What is stability? Definition and meaning
Stability is a term used by economists to describe a country’s financial system that displays only tiny output growth fluctuations and has a long track record of low inflation. All the advanced economy’s central banks, and those of most of the rest of the world, see economic stability as a desirable state.
Several factors contribute to a nation’s economic stability, including geographical location, human capital, weather, technology development, infrastructure levels, natural resources, commodity prices, and its political system.
For some economies, a lack of natural resources has not prevented them from being among the most stable in the world. Japan, a very-densely populated group of islands with relatively very few natural resources, has an extremely stable economy.
Countries that enjoy stability have continuously improving efficiencies, greater productivity, and low levels of unemployment.
Over the past 100 years, growing international trade and advances in telecommunications technology have made the world a much smaller place and countries considerably more interdependent. Today, the economic stability of one country or region means the economic stability of another, and often of the rest of the world as well.
Nations that are economically unstable tend to share a number of features, such as long periods of recession, frequent crises, increasing inflation, over-dependence on commodity prices, and a volatile currency.
Economic instability undermines economic growth, reduces consumer confidence, and discourages foreigners from investing in the country.
According to BusinessDictionary.com, economic stability is:
“A term used to describe the financial system of a nation that displays only minor fluctuations in output growth and exhibits a consistently low inflation rate. Economic stability is usually seen as a desirable state for a developed country that is often encouraged by the policies and actions of its central bank.”
Stability and international trade
The expansion of international trade has helped boost GDP growth in the world’s economies. However, it also means that today the state of the economy of one nation affects the stability of others.
When one economy today becomes unstable, the inflows of capital – international investments and spending from abroad – can decline considerably.
Hussein bin Talal (Arabic: حسين بن طلال, 1935-1999), known as Hussein of Jordan, was King of Jordan from 1952 to 1999. In 1994, he became the second Arab head of state to recognize Israel (after Egypt’s Anwar Sadat in 1978/79). He had begun negotiating a treaty of peace with Israel in the 1960s in secret. Hussein of Jordan was a strong believer in parliamentary democracy. (Image: adapted from uk.pinterest.com)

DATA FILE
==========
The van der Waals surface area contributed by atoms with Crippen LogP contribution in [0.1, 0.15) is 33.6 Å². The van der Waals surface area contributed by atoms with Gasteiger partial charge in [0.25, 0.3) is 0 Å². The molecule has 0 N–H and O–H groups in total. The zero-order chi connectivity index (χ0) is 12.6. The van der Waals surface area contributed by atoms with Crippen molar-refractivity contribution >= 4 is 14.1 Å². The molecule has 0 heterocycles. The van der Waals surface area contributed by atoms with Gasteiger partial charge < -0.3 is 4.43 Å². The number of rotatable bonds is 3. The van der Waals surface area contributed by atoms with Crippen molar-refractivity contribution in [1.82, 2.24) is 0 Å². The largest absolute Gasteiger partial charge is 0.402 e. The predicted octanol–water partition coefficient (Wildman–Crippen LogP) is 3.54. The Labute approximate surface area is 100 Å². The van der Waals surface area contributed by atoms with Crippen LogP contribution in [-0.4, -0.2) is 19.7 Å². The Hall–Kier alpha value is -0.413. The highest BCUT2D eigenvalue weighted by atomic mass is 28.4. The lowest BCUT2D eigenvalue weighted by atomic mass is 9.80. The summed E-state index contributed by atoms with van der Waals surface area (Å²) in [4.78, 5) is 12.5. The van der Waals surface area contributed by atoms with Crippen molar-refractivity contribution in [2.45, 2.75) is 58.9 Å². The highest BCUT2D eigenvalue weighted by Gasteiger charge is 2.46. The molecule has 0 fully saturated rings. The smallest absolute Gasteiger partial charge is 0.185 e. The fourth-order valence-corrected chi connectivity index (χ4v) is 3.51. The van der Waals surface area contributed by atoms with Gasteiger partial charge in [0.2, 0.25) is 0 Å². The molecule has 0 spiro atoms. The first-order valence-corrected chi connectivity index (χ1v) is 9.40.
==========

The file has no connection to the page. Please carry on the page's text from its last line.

Companies, individuals and the government of one country can suffer if the economy of another nation becomes unstable. The value of their investments may either decline or disappear completely, and suppliers with customers in the country that is in trouble may lose sales.
Economic stability and business cycles
Business cycles, also referred to as boom-bust cycles, are alternating periods of recession and recovery caused by changes in production and trade in a market economy.
A business cycle consists of:
- A depression
- A recession
- A recovery
- A peak stage
Countries that have very large differences between their depression and peak stages are usually seen as economically unstable.
A country that is stuck in long periods of recession or depression also lacks economic stability.
All countries’ economies experience periods of instability as they enter the business cycle’s recession or depression stages. The last time this happened to all the advanced economies at the same time was during the 2007/8 global financial crisis, which triggered the Great Recession.
In 2009, as the world was trying to recover from the Global Recession, Dominique Straus-Kahn, who was then Managing Director of the International Monetary Fund (IMF), wrote:
“It is my abiding belief that they are intimately entwined. If you lose one, you are likely to lose the other. Peace is a necessary precondition for trade, sustained economic growth, and prosperity. In turn, economic stability, and a rising prosperity that is broadly shared—both within and among countries – can foster peace.”
“This is most likely to happen in an atmosphere of economic cooperation, of openness, of a multilateral approach to economic and political problems.”
Video – Economic stability and the government’s role
This video explains what happened in North America, Europe and Asia during the last global financial crisis. It talks about the government’s role in maintaining economic stability.